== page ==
I’m finding that I’ve adopted a more “voluntary simplistic” way of life in Maastricht, not quite Thoreau, but still walking to local shops, taking the train on longer trips, living without a car, trying to get a better balance between working and leisure time, making time to read and write (drawing is on the New Year’s list).
Okay, I still fly like a demon, so my carbon footprint is still immense. And I now live in three different countries: the exciting news of the past day is that my UK work visa was granted in just 12 hours (!), clearing the way for me to start my research project and to teach at Cambridge starting next month.
Even so, the plunge back into a US style and pace of life has been bracing.
The holiday traffic is dense and aggressive, especially around the major shopping areas, and it’s taking more time and energy to make the rounds than I remember.
Once inside the malls, the crowds are thick and salespeople feel pushy. A lot of venerable stores are closing forever and there are 40-60% discount signs in every window. There aren’t a lot of shoppers carrying bags of purchases, so I think it’s making the shopowners more desperate on this last weekend before Christmas.
A lot of familiar procedures seem to have become more complicated as well. For example, the post office has set up a package shipping center, all touch screens and sequenced instructions to weigh, pay, stamp, and drop boxes down a big slot. Not to sound old or Luddite, but now I have to figure out what to do while a line waits, find out I can't do half of what I want, then wonder if it's been done right in the end. I still prefer to stand in the (shorter) line to the counter, let the clerk tell me my options, then buy stamps and a money order at the same time.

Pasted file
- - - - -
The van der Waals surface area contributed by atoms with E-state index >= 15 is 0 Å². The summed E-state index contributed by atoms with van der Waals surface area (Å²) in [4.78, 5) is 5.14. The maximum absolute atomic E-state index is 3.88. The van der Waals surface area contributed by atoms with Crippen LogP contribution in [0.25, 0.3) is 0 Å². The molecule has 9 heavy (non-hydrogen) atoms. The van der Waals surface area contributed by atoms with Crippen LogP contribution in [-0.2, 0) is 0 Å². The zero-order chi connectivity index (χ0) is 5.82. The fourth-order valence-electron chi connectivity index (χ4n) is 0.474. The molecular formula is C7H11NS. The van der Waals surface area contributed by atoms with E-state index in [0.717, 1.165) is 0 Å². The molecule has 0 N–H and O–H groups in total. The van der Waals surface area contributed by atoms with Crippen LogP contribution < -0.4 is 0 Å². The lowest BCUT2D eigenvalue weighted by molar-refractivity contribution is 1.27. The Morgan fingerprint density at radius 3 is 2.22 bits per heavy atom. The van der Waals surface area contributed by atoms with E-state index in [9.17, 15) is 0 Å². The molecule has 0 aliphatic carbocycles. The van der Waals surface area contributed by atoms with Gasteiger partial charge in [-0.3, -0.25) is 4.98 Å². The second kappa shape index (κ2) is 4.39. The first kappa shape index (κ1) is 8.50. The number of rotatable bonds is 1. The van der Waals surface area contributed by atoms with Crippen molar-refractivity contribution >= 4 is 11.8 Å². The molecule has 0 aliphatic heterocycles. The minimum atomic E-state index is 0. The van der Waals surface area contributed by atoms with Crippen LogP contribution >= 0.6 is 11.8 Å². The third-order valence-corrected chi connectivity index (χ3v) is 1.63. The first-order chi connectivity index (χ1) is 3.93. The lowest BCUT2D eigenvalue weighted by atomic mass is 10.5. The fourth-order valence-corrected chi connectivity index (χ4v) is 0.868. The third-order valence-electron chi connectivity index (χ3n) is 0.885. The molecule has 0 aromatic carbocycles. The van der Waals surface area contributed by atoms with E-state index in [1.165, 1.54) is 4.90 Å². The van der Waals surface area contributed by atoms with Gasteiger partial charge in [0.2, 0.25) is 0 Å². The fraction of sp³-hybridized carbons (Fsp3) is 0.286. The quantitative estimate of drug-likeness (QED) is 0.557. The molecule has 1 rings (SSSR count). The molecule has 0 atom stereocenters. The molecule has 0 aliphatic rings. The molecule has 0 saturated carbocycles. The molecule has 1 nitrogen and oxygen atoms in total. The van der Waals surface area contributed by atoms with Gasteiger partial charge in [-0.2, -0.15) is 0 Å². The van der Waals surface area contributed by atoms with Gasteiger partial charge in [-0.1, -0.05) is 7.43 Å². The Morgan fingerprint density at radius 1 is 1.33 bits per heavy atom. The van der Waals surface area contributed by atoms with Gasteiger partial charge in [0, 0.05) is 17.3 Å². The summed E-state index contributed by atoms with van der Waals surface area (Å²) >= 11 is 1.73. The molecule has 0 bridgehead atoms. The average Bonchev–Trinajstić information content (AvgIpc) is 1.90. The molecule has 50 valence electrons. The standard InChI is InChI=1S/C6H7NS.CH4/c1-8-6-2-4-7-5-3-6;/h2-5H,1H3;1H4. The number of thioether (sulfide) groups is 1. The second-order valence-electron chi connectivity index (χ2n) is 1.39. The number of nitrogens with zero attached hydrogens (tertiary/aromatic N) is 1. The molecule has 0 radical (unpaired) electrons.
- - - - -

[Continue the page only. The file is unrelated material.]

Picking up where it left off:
The local talk radio station had a contest to find the most irritating people or things of 2009: the new light rail system and various bits of pubic art topped the list. A lot seems driven by small government / free market people who want to limit public investment in things that they won’t use or don’t like. But I don’t know how to leave a regional rail system to wholly private initiative, its the sort of infrastructure investment that becomes useful only when it’s fully functional.
When it’s done, they’ll love it. And ride it.
It’s all leaving me a bit homesick for my road art and NS Rail, walking to shops and joining friends for Quiz Night. I’m sure that I’ll take up the slack in a day or so and it will be like I was never away, but the transition has been sharp-edged.
I’m even missing George (smiling, left, in the London Underground, but absent, right, at the Nespresso counter at Macy’s), but can always go see him in the Up In The Air movie if I need a fix.